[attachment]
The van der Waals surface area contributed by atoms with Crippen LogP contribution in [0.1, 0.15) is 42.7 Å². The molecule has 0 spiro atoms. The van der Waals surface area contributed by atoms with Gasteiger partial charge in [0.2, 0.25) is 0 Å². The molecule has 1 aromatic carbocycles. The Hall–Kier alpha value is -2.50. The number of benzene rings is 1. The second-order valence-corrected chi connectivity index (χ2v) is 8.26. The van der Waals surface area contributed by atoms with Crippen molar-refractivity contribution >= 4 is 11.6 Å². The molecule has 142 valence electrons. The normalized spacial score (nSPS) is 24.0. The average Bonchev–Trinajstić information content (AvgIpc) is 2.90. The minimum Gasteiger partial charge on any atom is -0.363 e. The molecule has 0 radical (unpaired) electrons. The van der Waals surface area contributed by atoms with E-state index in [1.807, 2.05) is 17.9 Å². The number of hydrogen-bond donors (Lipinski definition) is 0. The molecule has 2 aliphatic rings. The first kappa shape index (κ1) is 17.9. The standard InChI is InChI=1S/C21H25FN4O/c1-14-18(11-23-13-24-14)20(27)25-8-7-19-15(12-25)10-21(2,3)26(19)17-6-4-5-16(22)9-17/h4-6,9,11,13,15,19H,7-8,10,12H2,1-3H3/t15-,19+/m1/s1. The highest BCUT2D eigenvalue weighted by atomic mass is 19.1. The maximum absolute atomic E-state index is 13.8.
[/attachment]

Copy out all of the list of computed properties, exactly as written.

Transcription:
The van der Waals surface area contributed by atoms with Crippen LogP contribution in [0.1, 0.15) is 42.7 Å². The molecule has 0 spiro atoms. The van der Waals surface area contributed by atoms with Gasteiger partial charge in [0.2, 0.25) is 0 Å². The molecule has 1 aromatic carbocycles. The Hall–Kier alpha value is -2.50. The number of benzene rings is 1. The second-order valence-corrected chi connectivity index (χ2v) is 8.26. The van der Waals surface area contributed by atoms with Crippen molar-refractivity contribution >= 4 is 11.6 Å². The molecule has 142 valence electrons. The normalized spacial score (nSPS) is 24.0. The average Bonchev–Trinajstić information content (AvgIpc) is 2.90. The minimum Gasteiger partial charge on any atom is -0.363 e. The molecule has 0 radical (unpaired) electrons. The van der Waals surface area contributed by atoms with E-state index in [1.807, 2.05) is 17.9 Å². The number of hydrogen-bond donors (Lipinski definition) is 0. The molecule has 2 aliphatic rings. The first kappa shape index (κ1) is 17.9. The standard InChI is InChI=1S/C21H25FN4O/c1-14-18(11-23-13-24-14)20(27)25-8-7-19-15(12-25)10-21(2,3)26(19)17-6-4-5-16(22)9-17/h4-6,9,11,13,15,19H,7-8,10,12H2,1-3H3/t15-,19+/m1/s1. The highest BCUT2D eigenvalue weighted by atomic mass is 19.1. The maximum absolute atomic E-state index is 13.8.